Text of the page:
The Van XL ($22,995) starts with just the basics, including 16-in steel wheels, remote keyless entry, power windows, air conditioning and an AM/FM stereo with an auxiliary input jack.
The Van XLT ($24,520) adds features such as power heated mirrors, fog lights, a 4.2-in driver information display with steering wheel controls, a CD audio system and an upgraded driver seat with manual lumbar adjustment.
The Wagon XL ($25,995) comes only with the long wheelbase for now, and it's equipped similarly to the Van XL except for upgrades such as its three seating rows and power second-row windows.
The Wagon XLT is offered with either the short wheelbase ($25,520) or long wheelbase ($27,520) and is equipped similarly to the Van XLT.
Finally, the Wagon Titanium ($29,995) cranks up the content with 16-in alloy wheels, leather upholstery, heated front seats, a power driver seat, a leather-wrapped steering wheel, dual-zone automatic front climate control, separate manual rear climate controls, SYNC voice-command functionality and a rearview camera.
Some of the higher-end standard features are available as options on lesser models. Other options, depending on trim and configuration, include MyFord Touch (which adds a 6.5-in touchscreen with navigation), 17-in alloy wheels, MyKey with programmable usage restrictions (maximum speed and volume levels) and Ford Work Solutions Crew Chief telematics with tracking functions for location, speed and idle time.
Long-wheelbase Transit Connects can accommodate about 130 cu ft of stuff, which is nearly as much as a full-size minivan like the Toyota Sienna.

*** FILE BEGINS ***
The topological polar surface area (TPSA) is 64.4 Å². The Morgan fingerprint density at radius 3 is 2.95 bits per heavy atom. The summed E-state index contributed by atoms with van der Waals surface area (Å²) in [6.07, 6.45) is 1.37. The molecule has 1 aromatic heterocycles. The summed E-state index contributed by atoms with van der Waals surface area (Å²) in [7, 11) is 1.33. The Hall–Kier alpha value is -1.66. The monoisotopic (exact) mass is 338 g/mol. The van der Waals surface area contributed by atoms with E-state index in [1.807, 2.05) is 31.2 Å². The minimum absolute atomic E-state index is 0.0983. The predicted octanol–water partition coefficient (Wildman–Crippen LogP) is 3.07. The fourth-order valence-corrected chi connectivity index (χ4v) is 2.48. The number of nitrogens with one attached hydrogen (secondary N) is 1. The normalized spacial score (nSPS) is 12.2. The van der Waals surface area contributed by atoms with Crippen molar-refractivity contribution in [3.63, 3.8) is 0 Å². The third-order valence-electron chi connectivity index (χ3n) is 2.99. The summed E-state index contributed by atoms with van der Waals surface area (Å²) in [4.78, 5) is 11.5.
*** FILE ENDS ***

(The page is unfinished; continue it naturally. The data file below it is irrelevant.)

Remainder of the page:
The 2014 Transit Connect comes standard with anti-lock brakes, stability control, front-seat side airbags and side-curtain airbags for each seating row.
Neither the government nor the independent Insurance Institute for Highway Safety has crash tested the new Transit Connect.
Behind the Wheel
The new 2014 Ford Transit Connect's dashboard features no-nonsense materials and a surprisingly sleek control layout that reminds us of the Focus and Escape. Equipment levels range from bare-bones in the Van XL to rather lavish in the Wagon Titanium. That's a definite improvement over the original Transit Connect, which was bare-bones no matter what. The target consumer may be on the business side, but the Titanium offers plenty of creature comforts for family-minded buyers as well.
In the Wagon, the second- and third-row seats are also a major upgrade over the outgoing model, which had flat, featureless seats decorated with strange neon splotches. This time around, the sensible contours and available leather upholstery are consistent with what American consumers expect.
On the road, the 1.6-liter turbo is both peppier and more efficient than the base 2.5, but the difference isn't significant. We prefer the turbo for its superior low-end punch, but there's no shame in sticking with the 2.5 here. The only real letdown is the Transit Connect's modest 2,000-lb towing capacity. In terms of ride and handling, expect a nimbler, more composed feel than you'll find in any van save for the sporty Mazda5.
Other Cars to Consider
Nissan NV200 -- The NV200 was designed expressly to compete with the Transit Connect, though it doesn't offer a long-wheelbase option.
RAM C/V Tradesman -- Essentially a Grand Caravan without the seats and windows, the C/V Tradesman is a cost-effective option if you need a larger work van.
Have it your way. With the Transit Connect's numerous trim levels and body styles, there's a model for everyone except heavy-duty haulers.